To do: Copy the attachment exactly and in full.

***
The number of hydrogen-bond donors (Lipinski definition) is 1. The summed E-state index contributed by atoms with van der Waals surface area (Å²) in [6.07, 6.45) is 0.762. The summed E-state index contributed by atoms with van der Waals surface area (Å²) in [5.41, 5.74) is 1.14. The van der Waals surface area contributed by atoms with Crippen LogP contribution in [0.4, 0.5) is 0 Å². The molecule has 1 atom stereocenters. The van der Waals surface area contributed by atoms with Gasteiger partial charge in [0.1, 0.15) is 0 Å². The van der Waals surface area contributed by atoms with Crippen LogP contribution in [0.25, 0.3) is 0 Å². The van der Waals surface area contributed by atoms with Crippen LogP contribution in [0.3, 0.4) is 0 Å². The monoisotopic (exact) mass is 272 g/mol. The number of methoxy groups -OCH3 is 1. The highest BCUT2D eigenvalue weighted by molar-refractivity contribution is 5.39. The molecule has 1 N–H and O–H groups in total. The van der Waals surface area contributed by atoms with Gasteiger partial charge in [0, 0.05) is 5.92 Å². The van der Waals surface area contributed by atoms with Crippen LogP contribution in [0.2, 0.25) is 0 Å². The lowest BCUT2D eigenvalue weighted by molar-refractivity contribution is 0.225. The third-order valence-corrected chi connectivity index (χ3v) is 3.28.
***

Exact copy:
The number of hydrogen-bond donors (Lipinski definition) is 1. The summed E-state index contributed by atoms with van der Waals surface area (Å²) in [6.07, 6.45) is 0.762. The summed E-state index contributed by atoms with van der Waals surface area (Å²) in [5.41, 5.74) is 1.14. The van der Waals surface area contributed by atoms with Crippen LogP contribution in [0.4, 0.5) is 0 Å². The molecule has 1 atom stereocenters. The van der Waals surface area contributed by atoms with Gasteiger partial charge in [0.1, 0.15) is 0 Å². The van der Waals surface area contributed by atoms with Crippen LogP contribution in [0.25, 0.3) is 0 Å². The van der Waals surface area contributed by atoms with Crippen LogP contribution in [0.3, 0.4) is 0 Å². The monoisotopic (exact) mass is 272 g/mol. The number of methoxy groups -OCH3 is 1. The highest BCUT2D eigenvalue weighted by molar-refractivity contribution is 5.39. The molecule has 1 N–H and O–H groups in total. The van der Waals surface area contributed by atoms with Gasteiger partial charge in [0, 0.05) is 5.92 Å². The van der Waals surface area contributed by atoms with Crippen LogP contribution in [0.2, 0.25) is 0 Å². The lowest BCUT2D eigenvalue weighted by molar-refractivity contribution is 0.225. The third-order valence-corrected chi connectivity index (χ3v) is 3.28.